Throughout history the names and uses of Cedar and Juniper have often been confused. The similarities of their bark, berries, and general appearance have made them substitutes for one another in mundane and magical realms. An ancient Greek word for Cedar also meant oar, rudder, rowboat, and canoe. Native Americans used the White Cedar, Arborvitae, for fence posts, boats, canoes, shingles, and to make fire by friction. In modern times Cedar is used for fencing, house wares, and shingles. Cedar chests are usually made from a species of Juniper.
Among the Algonquin Cedar is so sacred that no religious ceremony is done without it. The leaves and twigs are simmered into tea or burned as incense to prepare a ritual space. It is said that Cedar harmonizes the emotions and puts one into the proper state of mind for prayer. Cedar branches are used to cover the floor of the sweat lodge, due to their antiviral and disinfectant qualities. The tea of the young branches helps fevers, rheumatism, chest colds and flu.
The Cherokee tell the story of How The Cedar Tree Became Red. In ancient times there was an evil sorcerer who was very cruel to the people. When he was finally caught they decapitated him, but the sorcerer’s head refused to die.
The head was hung on a different tree branch every night until finally, when hung on a Cedar tree, it expired. The blood of the sorcerer had turned the bark red.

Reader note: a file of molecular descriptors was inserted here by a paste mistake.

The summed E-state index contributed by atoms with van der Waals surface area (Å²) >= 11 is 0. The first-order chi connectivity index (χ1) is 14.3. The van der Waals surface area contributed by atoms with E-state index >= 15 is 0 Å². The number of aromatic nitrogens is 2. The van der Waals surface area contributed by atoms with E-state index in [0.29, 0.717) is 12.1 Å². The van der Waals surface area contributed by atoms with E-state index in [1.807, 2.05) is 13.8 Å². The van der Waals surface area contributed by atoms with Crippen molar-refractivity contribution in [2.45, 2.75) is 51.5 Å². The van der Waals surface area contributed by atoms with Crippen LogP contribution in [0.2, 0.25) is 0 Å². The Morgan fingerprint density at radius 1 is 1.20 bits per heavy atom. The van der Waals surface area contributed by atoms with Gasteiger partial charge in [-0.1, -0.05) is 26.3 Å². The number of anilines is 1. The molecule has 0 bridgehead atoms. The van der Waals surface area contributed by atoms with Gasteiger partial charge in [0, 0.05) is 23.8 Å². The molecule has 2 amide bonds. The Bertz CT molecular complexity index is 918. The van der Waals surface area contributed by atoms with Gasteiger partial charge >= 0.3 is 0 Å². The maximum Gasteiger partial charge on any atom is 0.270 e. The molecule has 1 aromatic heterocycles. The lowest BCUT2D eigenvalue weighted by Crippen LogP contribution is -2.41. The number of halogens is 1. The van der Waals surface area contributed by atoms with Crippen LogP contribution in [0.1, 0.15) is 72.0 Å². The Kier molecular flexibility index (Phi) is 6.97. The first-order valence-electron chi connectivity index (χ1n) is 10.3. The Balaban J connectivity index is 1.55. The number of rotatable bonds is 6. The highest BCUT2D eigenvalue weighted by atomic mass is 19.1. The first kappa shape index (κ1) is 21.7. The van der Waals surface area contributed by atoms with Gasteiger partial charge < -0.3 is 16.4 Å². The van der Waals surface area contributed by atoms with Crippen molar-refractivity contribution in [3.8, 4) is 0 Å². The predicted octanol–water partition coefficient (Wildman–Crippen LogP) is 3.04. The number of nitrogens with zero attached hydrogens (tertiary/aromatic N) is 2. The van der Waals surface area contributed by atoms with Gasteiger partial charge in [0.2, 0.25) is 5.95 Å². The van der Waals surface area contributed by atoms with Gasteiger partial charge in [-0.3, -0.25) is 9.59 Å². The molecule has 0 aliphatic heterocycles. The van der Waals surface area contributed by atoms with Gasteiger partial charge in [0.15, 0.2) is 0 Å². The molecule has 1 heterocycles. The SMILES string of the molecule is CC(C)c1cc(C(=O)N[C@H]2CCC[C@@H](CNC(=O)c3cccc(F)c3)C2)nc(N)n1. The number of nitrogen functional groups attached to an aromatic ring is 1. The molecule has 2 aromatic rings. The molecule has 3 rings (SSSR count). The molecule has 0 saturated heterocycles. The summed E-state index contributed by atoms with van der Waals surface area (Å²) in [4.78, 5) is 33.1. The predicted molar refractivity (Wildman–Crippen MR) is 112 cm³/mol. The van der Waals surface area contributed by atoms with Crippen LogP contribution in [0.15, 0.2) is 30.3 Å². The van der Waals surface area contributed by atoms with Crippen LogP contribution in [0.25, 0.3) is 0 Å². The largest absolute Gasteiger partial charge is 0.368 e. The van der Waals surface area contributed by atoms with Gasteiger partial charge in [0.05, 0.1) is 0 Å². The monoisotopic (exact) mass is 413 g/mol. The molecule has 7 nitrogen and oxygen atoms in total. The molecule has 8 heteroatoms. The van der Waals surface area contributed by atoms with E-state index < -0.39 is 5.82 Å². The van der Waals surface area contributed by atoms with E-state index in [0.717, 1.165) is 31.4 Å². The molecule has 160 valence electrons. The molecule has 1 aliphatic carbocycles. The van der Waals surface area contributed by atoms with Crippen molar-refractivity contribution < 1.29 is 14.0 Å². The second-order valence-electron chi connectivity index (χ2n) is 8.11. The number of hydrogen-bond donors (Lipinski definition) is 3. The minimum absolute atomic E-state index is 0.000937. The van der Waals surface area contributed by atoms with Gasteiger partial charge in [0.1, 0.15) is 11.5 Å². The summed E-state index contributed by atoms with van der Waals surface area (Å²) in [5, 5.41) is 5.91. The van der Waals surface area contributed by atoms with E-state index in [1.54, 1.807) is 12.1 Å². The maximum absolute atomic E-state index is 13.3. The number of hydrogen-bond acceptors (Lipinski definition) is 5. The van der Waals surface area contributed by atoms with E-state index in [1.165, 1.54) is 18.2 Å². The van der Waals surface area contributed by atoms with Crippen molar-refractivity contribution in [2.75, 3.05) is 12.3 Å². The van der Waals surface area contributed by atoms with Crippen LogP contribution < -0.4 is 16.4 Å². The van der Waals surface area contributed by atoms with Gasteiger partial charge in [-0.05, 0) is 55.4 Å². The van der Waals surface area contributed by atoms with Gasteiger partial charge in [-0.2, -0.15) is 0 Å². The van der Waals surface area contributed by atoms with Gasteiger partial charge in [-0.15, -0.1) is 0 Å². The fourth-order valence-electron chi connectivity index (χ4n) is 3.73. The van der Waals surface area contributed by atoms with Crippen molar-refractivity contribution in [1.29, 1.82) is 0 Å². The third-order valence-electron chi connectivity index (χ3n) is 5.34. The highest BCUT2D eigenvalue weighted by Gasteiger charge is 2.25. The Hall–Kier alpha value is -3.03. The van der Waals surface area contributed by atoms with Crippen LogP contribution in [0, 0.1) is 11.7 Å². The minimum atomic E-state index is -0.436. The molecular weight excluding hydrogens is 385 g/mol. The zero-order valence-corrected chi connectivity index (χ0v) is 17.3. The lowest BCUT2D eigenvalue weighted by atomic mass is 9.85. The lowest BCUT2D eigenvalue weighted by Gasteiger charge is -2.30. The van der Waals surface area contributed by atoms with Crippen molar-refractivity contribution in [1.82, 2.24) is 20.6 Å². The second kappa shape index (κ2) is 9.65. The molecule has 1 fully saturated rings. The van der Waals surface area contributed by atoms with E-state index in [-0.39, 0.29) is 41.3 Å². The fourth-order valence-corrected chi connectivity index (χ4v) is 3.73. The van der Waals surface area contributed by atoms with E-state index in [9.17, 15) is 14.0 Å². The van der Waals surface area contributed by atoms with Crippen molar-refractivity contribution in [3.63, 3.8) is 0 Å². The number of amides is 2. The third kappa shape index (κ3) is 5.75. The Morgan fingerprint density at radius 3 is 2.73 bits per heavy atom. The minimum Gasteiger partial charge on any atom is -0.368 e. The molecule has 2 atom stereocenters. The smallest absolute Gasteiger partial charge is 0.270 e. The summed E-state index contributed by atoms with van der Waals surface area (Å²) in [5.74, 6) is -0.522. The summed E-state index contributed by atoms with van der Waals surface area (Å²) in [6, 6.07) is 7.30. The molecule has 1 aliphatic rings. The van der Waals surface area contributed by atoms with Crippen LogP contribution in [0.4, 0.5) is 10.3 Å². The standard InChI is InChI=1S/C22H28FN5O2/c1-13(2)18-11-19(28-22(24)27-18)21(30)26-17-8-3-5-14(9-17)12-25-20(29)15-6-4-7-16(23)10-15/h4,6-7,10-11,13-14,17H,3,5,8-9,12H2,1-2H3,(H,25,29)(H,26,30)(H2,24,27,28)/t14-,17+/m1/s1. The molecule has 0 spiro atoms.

From this story they learned that the Cedar tree could vanquish all evil. Its twigs were burned to repel ghosts and malevolent spirits. Its balsamic fragrance was calming to the senses. And its undecaying wood warded off damp and insects, making it too sacred to be burned as fuel.
In ancient European tradition Juniper was seen as a substitute. The smoke of a Juniper fire was said to drive off the demons of disease. The tea was said to restore lost youth – no doubt because of the berry’s effects on rheumatism, gout and weak digestion.
In Wales Juniper was held so sacred that to cut one down meant certain death to a family member within the year. Sprigs of Juniper were hung in the cowsheds of the Western Isles to protect the cattle.
By Ellen Evert Hopman
Ellen Evert Hopman is a Druid Priestess, herbalist and author of “Priestess of the Forest: A Druid Journey”, “A Druids Herbal – Of Sacred Tree Medicine”, “Walking the World in Wonder – A Children’s Herbal” Visit her website for more.